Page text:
Experimental and Modelling Studies of Cold Start Processes in Proton Exchange Membrane Fuel Cells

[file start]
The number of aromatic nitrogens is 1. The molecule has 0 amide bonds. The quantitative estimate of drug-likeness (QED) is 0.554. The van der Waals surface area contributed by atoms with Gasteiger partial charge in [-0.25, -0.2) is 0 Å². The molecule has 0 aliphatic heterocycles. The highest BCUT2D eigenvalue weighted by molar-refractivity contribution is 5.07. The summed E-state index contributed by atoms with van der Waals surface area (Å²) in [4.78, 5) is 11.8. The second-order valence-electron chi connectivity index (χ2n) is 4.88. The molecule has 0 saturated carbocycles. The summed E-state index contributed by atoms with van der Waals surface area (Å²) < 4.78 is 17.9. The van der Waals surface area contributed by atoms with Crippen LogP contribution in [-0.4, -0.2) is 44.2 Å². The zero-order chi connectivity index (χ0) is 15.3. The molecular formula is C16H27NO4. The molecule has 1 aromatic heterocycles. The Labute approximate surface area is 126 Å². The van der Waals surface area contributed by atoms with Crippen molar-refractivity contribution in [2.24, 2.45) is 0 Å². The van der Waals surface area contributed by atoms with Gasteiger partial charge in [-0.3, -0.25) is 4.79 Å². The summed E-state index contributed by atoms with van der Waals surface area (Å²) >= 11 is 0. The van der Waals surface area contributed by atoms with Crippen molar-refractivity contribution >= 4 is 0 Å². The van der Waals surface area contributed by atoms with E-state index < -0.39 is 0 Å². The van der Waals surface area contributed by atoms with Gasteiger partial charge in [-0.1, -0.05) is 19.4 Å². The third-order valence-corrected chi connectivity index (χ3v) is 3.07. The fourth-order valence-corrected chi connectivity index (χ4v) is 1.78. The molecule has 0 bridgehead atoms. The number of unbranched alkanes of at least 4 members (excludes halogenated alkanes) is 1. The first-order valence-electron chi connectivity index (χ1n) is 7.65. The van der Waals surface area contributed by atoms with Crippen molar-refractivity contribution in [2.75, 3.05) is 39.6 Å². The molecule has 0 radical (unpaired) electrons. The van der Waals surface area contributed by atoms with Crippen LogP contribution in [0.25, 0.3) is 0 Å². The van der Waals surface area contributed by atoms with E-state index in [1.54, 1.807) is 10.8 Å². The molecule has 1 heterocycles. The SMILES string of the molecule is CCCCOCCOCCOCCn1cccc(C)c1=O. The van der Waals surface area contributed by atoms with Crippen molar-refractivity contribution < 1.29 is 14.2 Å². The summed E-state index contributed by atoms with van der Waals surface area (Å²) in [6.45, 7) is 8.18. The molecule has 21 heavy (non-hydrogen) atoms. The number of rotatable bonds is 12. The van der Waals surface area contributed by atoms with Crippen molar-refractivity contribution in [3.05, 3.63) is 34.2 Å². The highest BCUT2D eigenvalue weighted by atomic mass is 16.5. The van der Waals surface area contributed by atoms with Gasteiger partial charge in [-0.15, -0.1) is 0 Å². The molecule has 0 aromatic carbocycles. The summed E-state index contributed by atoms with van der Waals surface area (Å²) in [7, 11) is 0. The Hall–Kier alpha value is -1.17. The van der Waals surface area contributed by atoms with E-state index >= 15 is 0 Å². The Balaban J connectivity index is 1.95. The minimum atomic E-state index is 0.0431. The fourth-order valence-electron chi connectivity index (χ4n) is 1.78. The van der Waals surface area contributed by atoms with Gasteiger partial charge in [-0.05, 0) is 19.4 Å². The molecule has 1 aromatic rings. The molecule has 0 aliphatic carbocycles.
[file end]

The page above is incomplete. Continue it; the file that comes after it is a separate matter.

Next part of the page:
Proton exchange membrane fuel cell (PEMFC) has been considered as one of the most promising energy conversion devices for the future in automotive applications. One of the major technical challenges for the commercialization of PEMFC is the effective start-up from subzero temperatures, often referred to as “cold start”. The major problem of PEMFC cold start is that the product water freezes when the temperature inside the PEMFC is lower than the freezing point. If the catalyst layer (CL) is fully occupied by ice before the cell temperature rises above the freezing point, the electrochemical reaction may stop due to the blockage of the reaction sites. However, only a few of the previous PEMFC studies paid attention to cold start. Hence, understanding the ice formation mechanisms and optimizing the design and operational strategies for PEMFC cold start are critically important. In this research, an experimental setup for the cold start testing with simultaneous measurement of current and temperature distributions is designed and built; a one-dimensional (1D) analytical model for quick estimate of purging durations before the cold start processes is formulated; and a comprehensive three-dimensional (3D) PEMFC cold start model is developed. The unique feature of the cold start experiment is the inclusion of the simultaneous measurement of current and temperature distributions. Since most of the previous numerical models are limited to either 1D or two-dimensional (2D) or 3D but only considering a section of the entire cell due to computational requirement, the measured distribution data are critically important to better understand the PEMFC cold start characteristics. With a full set of conservation equations, the 3D model comprehensively accounts for the various transport phenomena during the cold start processes. The unique feature of this model is the inclusion of: (i) the water freezing in the membrane electrolyte and its effects on the membrane conductivity; (ii) the non-equilibrium mass transfer between the water in the ionomer and the water (vapour, liquid and ice) in the pore region of the CL; and (iii) both the water freezing and melting in the CL and gas diffusion layer (GDL). This model therefore provides the fundamental framework for the future top-down multi-dimensional multiphase modelling of PEMFC. The experimental and numerical results elaborate the ice formation mechanisms and other important transport phenomena during the PEMFC cold start processes. The effects of the various cell designs, operating conditions and external heating methods on the cold start performance are studied. Independent tests are carried out to identify and optimize the important design and operational parameters.